Three Separate Clinical Entities of Infective Endocarditis -A Population-Based Study From Southern Finland 2013-2017

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Halavaara , M , Martelius , T , Anttila , V-J & JÄrvinen , A 2020 , ' Three Separate Clinical Entities of Infective Endocarditis -A Population-Based Study From Southern Finland 2013-2017 ' , Open Forum Infectious Diseases , vol. 7 , no. 9 , 334 . https://doi.org/10.1093/ofid/ofaa334

Title: Three Separate Clinical Entities of Infective Endocarditis -A Population-Based Study From Southern Finland 2013-2017
Author: Halavaara, Mika; Martelius, Timi; Anttila, Veli-Jukka; JÄrvinen, Asko
Contributor: University of Helsinki, HUS Inflammation Center
University of Helsinki, HUS Children and Adolescents
University of Helsinki, HUS Inflammation Center
University of Helsinki, HUS Inflammation Center
Date: 2020-09
Language: eng
Number of pages: 8
Belongs to series: Open Forum Infectious Diseases
ISSN: 2328-8957
URI: http://hdl.handle.net/10138/324450
Abstract: Background. Health care-associated infective endocarditis (HAIE) and intravenous drug use-related IE (IDUIE) have emerged as major groups in infective endocarditis (IE). We studied their role and clinical picture in a population-based survey. Methods. A population-based retrospective study including all adult patients diagnosed with definite or possible IE in Southern Finland in 2013-2017. IE episodes were classified according to the mode of acquisition into 3 groups: community-acquired IE (CAIE), HAIE, and IDUIE. Results. Total of 313 episodes arising from 291 patients were included. Incidence of IE was 6.48/100 000 person-years. CAIE accounted for 38%, HAIE 31%, and IDUIE 31% of IE episodes. Patients in the IDUIE group were younger, and they more frequently had right-sided IE (56.7% vs 5.0%; P <.001) and S. aureus as etiology (74.2% vs 17.6%; P <.001) compared with the CAIE group. In-hospital (15.1% vs 9.3%; P = .200) and cumulative 1-year case fatality rates (18.5% vs 17.5%; P = .855) were similar in CAIE and IDUIE. Patients with HAIE had more comorbidities, prosthetic valve involvement (29.9% vs 10.9%; P = .001), enterococcal etiology (20.6% vs 5.9%; P = .002), and higher in-hospital (27.8% vs 15.1%; P = .024) and cumulative 1-year case fatality rates (43.3% vs 18.5%; P <.001) than patients with CAIE. Staphylococcus aureus caused one-fifth of IE episodes in both groups. Conclusions. Our study indicates that in areas where injection drug use is common IDUIE should be regarded as a major risk group for IE, along with HAIE, and not seen as part of CAIE. Three different risk groups, CAIE, HAIE, and IDUIE, with variable characteristics and outcome should be recognized in IE.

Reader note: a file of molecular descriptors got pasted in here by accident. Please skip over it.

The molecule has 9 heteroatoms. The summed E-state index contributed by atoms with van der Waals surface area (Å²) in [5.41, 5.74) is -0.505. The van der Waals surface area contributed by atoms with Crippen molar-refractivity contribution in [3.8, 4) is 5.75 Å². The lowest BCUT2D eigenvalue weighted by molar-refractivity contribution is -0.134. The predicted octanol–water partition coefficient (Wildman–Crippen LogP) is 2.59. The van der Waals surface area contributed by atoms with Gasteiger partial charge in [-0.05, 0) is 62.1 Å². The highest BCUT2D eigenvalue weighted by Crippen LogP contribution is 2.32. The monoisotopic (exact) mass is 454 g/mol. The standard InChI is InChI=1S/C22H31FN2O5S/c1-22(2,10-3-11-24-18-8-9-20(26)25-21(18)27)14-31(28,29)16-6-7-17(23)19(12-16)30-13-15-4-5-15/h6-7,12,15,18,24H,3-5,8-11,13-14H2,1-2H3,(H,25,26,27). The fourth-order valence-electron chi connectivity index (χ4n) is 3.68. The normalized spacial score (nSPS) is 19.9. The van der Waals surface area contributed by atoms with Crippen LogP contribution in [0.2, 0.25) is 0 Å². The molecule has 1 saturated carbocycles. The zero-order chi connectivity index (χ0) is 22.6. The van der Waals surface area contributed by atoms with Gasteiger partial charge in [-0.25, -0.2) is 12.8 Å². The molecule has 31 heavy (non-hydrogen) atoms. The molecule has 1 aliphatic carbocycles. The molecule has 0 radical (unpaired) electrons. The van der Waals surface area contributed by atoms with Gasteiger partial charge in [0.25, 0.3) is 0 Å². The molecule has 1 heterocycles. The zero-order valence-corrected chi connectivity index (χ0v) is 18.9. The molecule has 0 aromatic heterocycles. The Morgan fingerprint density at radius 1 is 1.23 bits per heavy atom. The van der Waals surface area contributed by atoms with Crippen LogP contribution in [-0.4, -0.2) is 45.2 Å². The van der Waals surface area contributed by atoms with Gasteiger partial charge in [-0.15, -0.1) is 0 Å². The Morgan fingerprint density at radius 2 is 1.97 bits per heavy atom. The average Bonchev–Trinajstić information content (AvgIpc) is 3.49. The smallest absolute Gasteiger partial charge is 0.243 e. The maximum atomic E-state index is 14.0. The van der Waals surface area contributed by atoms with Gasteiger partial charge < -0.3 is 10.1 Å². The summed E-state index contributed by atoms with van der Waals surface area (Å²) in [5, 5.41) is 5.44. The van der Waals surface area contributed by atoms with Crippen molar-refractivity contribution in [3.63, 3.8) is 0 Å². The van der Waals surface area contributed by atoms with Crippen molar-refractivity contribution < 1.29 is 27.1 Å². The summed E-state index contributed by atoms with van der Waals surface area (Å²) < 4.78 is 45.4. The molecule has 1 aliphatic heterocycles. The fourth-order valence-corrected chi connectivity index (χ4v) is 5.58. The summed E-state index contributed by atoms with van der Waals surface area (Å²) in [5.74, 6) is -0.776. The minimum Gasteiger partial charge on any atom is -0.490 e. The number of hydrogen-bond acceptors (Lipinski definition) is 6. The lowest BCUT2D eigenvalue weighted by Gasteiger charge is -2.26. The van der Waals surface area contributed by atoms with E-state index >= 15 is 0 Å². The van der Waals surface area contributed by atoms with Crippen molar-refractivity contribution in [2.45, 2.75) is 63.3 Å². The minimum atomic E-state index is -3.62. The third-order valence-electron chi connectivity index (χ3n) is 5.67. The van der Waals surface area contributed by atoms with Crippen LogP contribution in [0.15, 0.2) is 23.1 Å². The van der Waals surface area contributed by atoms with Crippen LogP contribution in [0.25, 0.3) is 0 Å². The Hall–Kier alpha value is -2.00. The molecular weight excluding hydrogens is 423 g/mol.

Subject: bacterial endocarditis
drug abuse
health care-associated
injection drug use
Staphylococcus aureus
TRENDS
EPIDEMIOLOGY
DEFINITION
EPISODES
PROFILE
3121 General medicine, internal medicine and other clinical medicine
11832 Microbiology and virology
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